A great example is the heartfelt message Johnny Cash wrote to June on her 65th birthday in June 1994. His writing went on to be voted on the the greatest love letters of all time. Included in his note were these words.

"Happy Birthday Princess, We get old and get use to each other. We think alike. We read each others minds. We know what the other wants without asking. Sometimes we irritate each other a little bit. Maybe sometimes take each other for granted. But once in awhile, like today, I meditate on it and realize how lucky I am to share my life with the greatest woman I ever met. You still fascinate and inspire me. You influence me for the better. You're the object of my desire, the #1 Earthly reason for my existence. I love you very much. Happy Birthday Princess. John"

Add to your list some reasons why you love having your partner around. How do you feel when they're near and when they're not? What is better now that they're around. Be specific!

Explain why you're writing a love letter now.

Have you been away from your partner a long time? Were you just sitting around and happened to start thinking about just how lucky you are? Or is this love letter for a special occasion, like your anniversary or their birthday?

No matter the reason, it's nice to explain why you're doing it. A love letter is special, and it will be all the more so when the person reading it knows exactly what inspired you.



Ease into the emotional or dramatic language.

Think of how the most beautiful songs and powerful movies often start kind of mellow and then build in intensity.

If you need inspiration in order to write the perfect love letter, listen to Jeff Buckley's classic power ballad "Lover You Should've Come Over." The music starts with a simple tune, then builds into one of the most powerful electric guitar-inspired love songs of all time.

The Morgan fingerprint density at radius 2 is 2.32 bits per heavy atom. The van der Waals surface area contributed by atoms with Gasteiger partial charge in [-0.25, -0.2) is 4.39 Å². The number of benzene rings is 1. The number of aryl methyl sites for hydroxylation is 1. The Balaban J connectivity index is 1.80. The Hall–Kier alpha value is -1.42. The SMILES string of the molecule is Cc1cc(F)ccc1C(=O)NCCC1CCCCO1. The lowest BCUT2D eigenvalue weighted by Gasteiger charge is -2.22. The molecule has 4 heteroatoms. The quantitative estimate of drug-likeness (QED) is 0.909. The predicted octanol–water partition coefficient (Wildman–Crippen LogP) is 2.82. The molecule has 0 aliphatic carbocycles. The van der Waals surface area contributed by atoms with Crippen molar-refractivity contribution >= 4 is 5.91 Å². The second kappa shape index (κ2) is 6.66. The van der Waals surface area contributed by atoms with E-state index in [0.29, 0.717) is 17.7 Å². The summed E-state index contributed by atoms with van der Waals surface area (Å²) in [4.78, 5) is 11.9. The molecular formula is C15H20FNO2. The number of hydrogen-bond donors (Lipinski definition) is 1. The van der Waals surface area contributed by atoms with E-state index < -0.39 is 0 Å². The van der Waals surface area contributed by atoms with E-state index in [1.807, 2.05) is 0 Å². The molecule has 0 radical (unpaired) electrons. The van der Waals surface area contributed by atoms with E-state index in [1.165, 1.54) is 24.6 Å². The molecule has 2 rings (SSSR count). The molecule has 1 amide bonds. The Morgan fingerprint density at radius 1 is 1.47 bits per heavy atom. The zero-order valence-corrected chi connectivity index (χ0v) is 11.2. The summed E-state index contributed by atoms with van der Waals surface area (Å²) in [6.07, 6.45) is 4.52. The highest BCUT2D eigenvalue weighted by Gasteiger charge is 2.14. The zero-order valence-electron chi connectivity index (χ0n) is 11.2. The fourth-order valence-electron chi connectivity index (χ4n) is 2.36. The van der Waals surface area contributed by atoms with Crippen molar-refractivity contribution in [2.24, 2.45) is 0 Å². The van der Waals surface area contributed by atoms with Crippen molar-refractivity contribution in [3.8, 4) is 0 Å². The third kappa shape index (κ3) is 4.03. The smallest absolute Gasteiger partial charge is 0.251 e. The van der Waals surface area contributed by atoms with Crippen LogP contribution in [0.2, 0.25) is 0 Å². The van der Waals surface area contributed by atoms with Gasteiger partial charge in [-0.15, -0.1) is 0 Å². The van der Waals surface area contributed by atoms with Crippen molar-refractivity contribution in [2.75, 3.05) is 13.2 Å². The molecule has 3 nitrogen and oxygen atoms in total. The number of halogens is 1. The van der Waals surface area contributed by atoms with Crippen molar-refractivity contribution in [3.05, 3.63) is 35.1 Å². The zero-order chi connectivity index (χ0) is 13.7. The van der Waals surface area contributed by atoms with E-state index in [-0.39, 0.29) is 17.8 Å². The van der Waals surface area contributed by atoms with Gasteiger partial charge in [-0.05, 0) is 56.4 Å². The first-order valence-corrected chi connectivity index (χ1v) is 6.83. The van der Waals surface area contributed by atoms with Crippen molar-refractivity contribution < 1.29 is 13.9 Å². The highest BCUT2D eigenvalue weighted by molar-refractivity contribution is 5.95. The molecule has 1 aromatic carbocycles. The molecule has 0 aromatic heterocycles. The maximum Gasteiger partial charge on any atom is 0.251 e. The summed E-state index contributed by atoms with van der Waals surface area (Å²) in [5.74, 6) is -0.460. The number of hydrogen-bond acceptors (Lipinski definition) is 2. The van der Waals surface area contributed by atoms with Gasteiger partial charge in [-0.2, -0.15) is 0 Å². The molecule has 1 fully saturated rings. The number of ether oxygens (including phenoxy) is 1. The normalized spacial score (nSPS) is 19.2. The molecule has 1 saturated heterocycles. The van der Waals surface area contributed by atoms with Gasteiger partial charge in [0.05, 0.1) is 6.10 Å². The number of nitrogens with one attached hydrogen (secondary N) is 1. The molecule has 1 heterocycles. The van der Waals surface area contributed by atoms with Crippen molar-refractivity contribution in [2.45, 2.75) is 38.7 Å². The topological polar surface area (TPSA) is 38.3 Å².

The lyrics also start out quite simple: "Maybe I'm too young / To keep good love from going wrong / But tonight you're on my mind so / You'll never know."

But by the end of the song, Buckley is pleading: "It's never over, all my riches for her smiles / When I slept so soft against her/ It's never over / All my blood for the sweetness of her laughter."

This song is a great example of a beautiful love letter, just set to music.

Use words that are more sweet than powerful at first. Flatter and flirt. Then, as your letter builds, make a confession about the intensity and longing you feel.

Describe why you love them and why you love being together.

The love letters shared by Frieda Kahlo and Diego Rivera are famous for their intensity. It's no surprise they are so gorgeously crafted, as both Kahlo and Rivera were immensely talented people.

Letters like theirs are inspiring in their honesty.

You can use this passage from a letter written Kahlo as an example.

"Nothing compares to your hands, nothing like the green-gold of your eyes. My body is filled with you for days and days. You are the mirror of the night. The violent flash of lightning. The dampness of the earth. The hollow of your armpits is my shelter. My fingers touch your blood. All my joy is to feel life spring from your flower-fountain that mine keeps to fill all the paths of my nerves which are yours."

It may not be natural to you to say something like "my fingers touch your blood," of course, so follow your own authentic voice. But with someone you love so much, you can get a little deep!

Be vulnerable.

Yes, you are writing words that feel private, and that may even make you feel vulnerable or scared. But people love to hear the truth of how you feel inside, so don't worry if this feels overwhelming at first.